Selling your clutter can make a clear-out worthwhile
THERE’S nothing better than a ruddy good clear-out. Clutter around the home is a burden, both physically and mentally, so it’s not surprising you feel so brilliant after a spring clean. If you’re planning to sell your house, it’s also vital to jettison as much of your junk as possible.
Feng shui experts certainly recommend it.
They believe that clutter is stagnant energy which blocks the flow of chi through your house and affects your well-being. They say its presence prevents you from accommodating new opportunities and new experiences and can leave you feeling stressed, depressed and irritable.
That’s all very well, but there are many barriers to getting rid of the stuff you’ve clung onto. What you need is an incentive.
Getting rid of your unwanted stuff isn’t as simple as taking a trip to the tip.
Reduce, re-use, recycle has always been the mantra of greenies but I’d add a fourth, equally important word – re-sell.
The old cliché of turning trash into treasure is actually true and selling your unwanted junk is one of the quickest ways to put cash in the kitty. Perfect if, like me, you want to save up for something but are currently feeling the pinch.
EBay and auctions are good places to start but they both come with fees attached – fine if the item has some value but pointless, I would say, for things worth less than a fiver.
If you want to keep all your lolly, the best way is to organise a garage sale.
The concept is simple – turf out the car and turn your garage into a mini market – but there are some golden rules you’ll need to follow:
1) Think about what you’re going to sell. Almost anything goes at a garage sale, but bear in mind buyers will want to pay cash and only have limited transport to take items home.
Books, CDs, ornaments, clothing, crockery, IT equipment, toys and tools are ideal – bicycles, lawnmowers and exercise equipment will sell but make sure you don’t end up being responsible for delivery. Expensive items and valuable antiques are best taken to specialist auctions or advertised separately.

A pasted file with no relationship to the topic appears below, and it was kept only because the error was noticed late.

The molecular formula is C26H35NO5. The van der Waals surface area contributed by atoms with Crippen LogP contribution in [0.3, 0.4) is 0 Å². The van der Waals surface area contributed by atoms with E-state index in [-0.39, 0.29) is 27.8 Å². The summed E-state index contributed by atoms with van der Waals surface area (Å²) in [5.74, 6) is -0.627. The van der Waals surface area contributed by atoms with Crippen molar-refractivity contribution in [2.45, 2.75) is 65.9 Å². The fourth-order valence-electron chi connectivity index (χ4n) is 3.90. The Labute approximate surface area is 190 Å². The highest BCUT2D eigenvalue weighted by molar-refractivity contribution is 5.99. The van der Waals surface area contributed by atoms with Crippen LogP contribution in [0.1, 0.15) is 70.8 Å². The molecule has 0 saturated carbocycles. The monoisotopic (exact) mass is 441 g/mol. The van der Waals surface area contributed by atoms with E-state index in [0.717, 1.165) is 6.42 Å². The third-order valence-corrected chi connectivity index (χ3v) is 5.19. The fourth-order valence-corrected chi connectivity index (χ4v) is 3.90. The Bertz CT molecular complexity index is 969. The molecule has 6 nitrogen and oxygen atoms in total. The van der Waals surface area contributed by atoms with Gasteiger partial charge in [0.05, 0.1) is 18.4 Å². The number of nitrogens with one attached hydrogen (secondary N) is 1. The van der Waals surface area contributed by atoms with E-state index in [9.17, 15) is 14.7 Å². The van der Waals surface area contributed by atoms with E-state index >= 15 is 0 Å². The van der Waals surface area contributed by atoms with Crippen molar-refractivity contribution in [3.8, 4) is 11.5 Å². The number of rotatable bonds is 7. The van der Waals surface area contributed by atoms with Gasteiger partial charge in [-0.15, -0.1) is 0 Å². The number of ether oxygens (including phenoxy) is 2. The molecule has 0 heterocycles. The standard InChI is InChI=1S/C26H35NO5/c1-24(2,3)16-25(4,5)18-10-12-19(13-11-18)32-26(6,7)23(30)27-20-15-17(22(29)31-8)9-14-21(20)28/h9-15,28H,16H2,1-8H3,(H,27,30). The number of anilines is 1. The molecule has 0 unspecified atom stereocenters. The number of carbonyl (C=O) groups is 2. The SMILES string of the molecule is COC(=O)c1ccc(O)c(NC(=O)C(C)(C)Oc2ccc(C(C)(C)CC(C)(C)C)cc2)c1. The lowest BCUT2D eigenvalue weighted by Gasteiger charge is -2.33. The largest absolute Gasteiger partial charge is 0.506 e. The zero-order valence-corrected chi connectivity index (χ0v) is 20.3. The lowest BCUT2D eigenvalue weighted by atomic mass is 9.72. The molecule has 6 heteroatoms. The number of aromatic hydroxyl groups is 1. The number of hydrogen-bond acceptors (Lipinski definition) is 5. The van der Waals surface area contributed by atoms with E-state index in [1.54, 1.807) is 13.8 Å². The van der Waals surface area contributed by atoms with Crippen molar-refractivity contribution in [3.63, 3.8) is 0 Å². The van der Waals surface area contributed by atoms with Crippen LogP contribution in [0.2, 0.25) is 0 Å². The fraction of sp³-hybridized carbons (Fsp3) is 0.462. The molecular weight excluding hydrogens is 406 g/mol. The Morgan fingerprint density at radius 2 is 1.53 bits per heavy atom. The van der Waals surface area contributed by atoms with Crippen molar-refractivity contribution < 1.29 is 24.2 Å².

2) Get the price right. Keep things cheap and cheerful - punters are expecting a bargain. Forget complicated pricing – stick to whole numbers (£2 instead of £1.99 for example) and try to keep most things under a fiver. Grouping things according to price also helps both you and the buyer.
3) Don’t flog broken or counterfeit goods. The occasional garage sale doesn’t make you an official trader but are still bound by many of the industry’s laws.
Make sure everything is safe, especially toys and electrical goods.
Selling fakes, whether it’s handbags or DVDs, also carries heavy penalties if you’re caught. Everything must be fit for its purpose or a buyer can demand a refund.
4) Advertise, advertise, advertise. Don’t rely on passing trade. Hold the garage sale on a weekend (when more people can attend) and put as many free/ cheap ads around as you dare.
Community and school noticeboards, word-of-mouth, shop windows, posters in your house and car, and free ad papers are ideal. Donate some of your takings to a charity and get them to advertise in return.
You’ll also need to make a large, clearly written sign to tempt people in on the day.
5) Make it fun. Why not turn your garage sale into a real event? Decorate your garage to make it look appealing. Make up some real lemonade or serve tea and biccies depending on the weather (another opportunity to boost the coffers).
Get the whole family involved – kids love playing at shops – and invite friends and colleagues to enhance the numbers. Nothing attracts buyers like a crowd. Above all, be friendly and approachable. Scratch beneath the surface and there’s a budding Del Boy in all of us...